Now, anyone who has seen the old black and white film It’s a Wonderful Life probably recognizes the epiphany that George Bailey has at the end of the movie.  While it may seem like his spirits lift when his acquaintances replace the thousands of dollars his business partner lost, he is actually marveling at something else.  George Bailey is in awe of the fact that his friends and family generously replaced the money out of their own pockets because of their love and adoration for him.  George never needed the money in order to recognize their feelings for him.  He already realized their appreciation for him through the interactions he had with them on a daily basis.

Now, George Bailey’s character was remarkable, and being like him might seem impossible.  Nevertheless, we can all show our appreciation to others in little ways.  Consequently, our own spirits will lift as we hand out these little non-material gifts.

A Genuine Smile

Did you know that studies show that we find people more attractive when they are smiling?  Well, perhaps that’s why I can’t get enough of Will Farrell in the movie Elf.  “I just like to smile.  Smiling’s my favorite,” he says. 

Image of a genuine smiley face.

Besides making people more attractive, smiling also releases endorphins.  Furthermore, the benefits are twofold because both the giver and the receiver of a smile get a little boost.  So, when you smile at someone, it is the gift that keeps on giving.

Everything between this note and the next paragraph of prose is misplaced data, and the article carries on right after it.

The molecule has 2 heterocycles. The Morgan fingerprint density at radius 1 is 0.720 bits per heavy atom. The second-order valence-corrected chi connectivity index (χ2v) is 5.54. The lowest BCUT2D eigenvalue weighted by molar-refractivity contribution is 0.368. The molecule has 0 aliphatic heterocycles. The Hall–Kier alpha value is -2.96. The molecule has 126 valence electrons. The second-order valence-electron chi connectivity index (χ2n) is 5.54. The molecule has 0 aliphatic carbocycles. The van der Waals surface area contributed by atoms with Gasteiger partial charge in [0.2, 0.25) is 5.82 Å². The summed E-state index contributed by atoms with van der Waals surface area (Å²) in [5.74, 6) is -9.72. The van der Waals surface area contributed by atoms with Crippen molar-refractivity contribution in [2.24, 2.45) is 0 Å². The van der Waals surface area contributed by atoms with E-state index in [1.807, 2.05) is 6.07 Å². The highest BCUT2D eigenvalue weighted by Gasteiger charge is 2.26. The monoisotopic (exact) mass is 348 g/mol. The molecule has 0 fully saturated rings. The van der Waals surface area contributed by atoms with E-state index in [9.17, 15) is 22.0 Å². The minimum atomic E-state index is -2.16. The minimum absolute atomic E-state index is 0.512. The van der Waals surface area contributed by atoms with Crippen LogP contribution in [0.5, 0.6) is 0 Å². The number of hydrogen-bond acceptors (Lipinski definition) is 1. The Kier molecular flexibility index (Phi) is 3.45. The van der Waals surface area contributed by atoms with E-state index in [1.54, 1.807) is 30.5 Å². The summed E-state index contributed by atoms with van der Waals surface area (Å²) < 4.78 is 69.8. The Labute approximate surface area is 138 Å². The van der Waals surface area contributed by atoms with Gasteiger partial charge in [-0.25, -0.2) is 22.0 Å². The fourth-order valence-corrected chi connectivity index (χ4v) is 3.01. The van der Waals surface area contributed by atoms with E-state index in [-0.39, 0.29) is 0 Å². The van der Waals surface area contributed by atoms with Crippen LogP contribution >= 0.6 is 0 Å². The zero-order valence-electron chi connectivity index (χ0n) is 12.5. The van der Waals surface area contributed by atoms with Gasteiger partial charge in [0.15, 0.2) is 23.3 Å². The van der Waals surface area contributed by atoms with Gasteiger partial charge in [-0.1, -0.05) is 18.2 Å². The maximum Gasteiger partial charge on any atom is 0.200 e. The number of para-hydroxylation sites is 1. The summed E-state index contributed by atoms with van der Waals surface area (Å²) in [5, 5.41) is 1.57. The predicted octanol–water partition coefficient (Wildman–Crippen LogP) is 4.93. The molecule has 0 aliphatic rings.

Now, it would probably be a little strange if you suddenly show up at an employee’s cubicle, grinning from ear to ear.  However, when you seen an employee who is working on Christmas, consider smiling at the person and saying hello.  Also, it would be an added bonus to say the person’s name!

A Sincere Thank You

While it might seem like an automatic response to express gratitude when someone does something for you, not everyone participates in the exchange.  So, try to pay attention to your role in the transaction.  When someone does something for you, thank the person with a sincere thanks.  Furthermore, if you thank them specifically for what they have done for you, there will be no question about your sincerity.  In fact, you can practice this on the people who are working on Christmas. 

Extend Grace

Now, people have all kinds of interesting interpretations of the idea of grace.  Some people think about a dancer’s graceful movements.  Others automatically think about their credit cards and the lovely grace period that comes with them.  Well, they aren’t too far off, because extending grace does have a lot to do with giving something undeserved or unearned.